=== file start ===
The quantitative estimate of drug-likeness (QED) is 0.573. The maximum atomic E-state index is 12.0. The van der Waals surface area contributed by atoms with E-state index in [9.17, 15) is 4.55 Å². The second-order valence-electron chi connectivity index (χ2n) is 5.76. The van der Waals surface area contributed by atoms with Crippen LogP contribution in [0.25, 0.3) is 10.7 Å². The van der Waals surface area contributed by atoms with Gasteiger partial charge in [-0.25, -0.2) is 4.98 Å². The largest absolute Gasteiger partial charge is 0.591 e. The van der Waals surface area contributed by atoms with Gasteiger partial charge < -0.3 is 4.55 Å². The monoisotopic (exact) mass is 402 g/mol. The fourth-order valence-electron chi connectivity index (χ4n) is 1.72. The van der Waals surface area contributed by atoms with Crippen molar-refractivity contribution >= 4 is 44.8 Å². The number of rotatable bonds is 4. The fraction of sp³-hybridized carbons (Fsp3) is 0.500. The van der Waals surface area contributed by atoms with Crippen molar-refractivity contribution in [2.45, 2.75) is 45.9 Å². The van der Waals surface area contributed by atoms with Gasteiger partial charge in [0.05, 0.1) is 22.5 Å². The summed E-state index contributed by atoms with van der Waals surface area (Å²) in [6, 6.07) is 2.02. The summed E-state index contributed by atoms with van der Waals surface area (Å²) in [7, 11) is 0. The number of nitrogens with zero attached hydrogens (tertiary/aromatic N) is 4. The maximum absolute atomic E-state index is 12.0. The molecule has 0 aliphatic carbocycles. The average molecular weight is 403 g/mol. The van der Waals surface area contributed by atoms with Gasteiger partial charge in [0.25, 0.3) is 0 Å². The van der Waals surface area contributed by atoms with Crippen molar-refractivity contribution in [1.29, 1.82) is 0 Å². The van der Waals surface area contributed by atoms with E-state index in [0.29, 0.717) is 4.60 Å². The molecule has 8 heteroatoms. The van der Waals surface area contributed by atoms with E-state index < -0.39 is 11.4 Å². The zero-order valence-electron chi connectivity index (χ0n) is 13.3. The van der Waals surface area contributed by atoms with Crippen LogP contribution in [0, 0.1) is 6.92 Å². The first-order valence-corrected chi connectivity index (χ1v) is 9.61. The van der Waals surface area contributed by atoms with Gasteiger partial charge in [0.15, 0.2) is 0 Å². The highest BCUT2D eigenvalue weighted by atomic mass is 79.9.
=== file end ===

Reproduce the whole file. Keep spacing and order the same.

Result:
The quantitative estimate of drug-likeness (QED) is 0.573. The maximum atomic E-state index is 12.0. The van der Waals surface area contributed by atoms with E-state index in [9.17, 15) is 4.55 Å². The second-order valence-electron chi connectivity index (χ2n) is 5.76. The van der Waals surface area contributed by atoms with Crippen LogP contribution in [0.25, 0.3) is 10.7 Å². The van der Waals surface area contributed by atoms with Gasteiger partial charge in [-0.25, -0.2) is 4.98 Å². The largest absolute Gasteiger partial charge is 0.591 e. The van der Waals surface area contributed by atoms with Gasteiger partial charge < -0.3 is 4.55 Å². The monoisotopic (exact) mass is 402 g/mol. The fourth-order valence-electron chi connectivity index (χ4n) is 1.72. The van der Waals surface area contributed by atoms with Crippen molar-refractivity contribution >= 4 is 44.8 Å². The number of rotatable bonds is 4. The fraction of sp³-hybridized carbons (Fsp3) is 0.500. The van der Waals surface area contributed by atoms with Crippen molar-refractivity contribution in [2.45, 2.75) is 45.9 Å². The van der Waals surface area contributed by atoms with Gasteiger partial charge in [0.05, 0.1) is 22.5 Å². The summed E-state index contributed by atoms with van der Waals surface area (Å²) in [6, 6.07) is 2.02. The summed E-state index contributed by atoms with van der Waals surface area (Å²) in [7, 11) is 0. The number of nitrogens with zero attached hydrogens (tertiary/aromatic N) is 4. The maximum absolute atomic E-state index is 12.0. The molecule has 0 aliphatic carbocycles. The average molecular weight is 403 g/mol. The van der Waals surface area contributed by atoms with Gasteiger partial charge in [0.25, 0.3) is 0 Å². The van der Waals surface area contributed by atoms with Crippen molar-refractivity contribution in [1.29, 1.82) is 0 Å². The van der Waals surface area contributed by atoms with E-state index in [0.29, 0.717) is 4.60 Å². The molecule has 8 heteroatoms. The van der Waals surface area contributed by atoms with E-state index < -0.39 is 11.4 Å². The zero-order valence-electron chi connectivity index (χ0n) is 13.3. The van der Waals surface area contributed by atoms with Crippen LogP contribution in [0, 0.1) is 6.92 Å². The first-order valence-corrected chi connectivity index (χ1v) is 9.61. The van der Waals surface area contributed by atoms with Gasteiger partial charge in [0.15, 0.2) is 0 Å². The highest BCUT2D eigenvalue weighted by atomic mass is 79.9.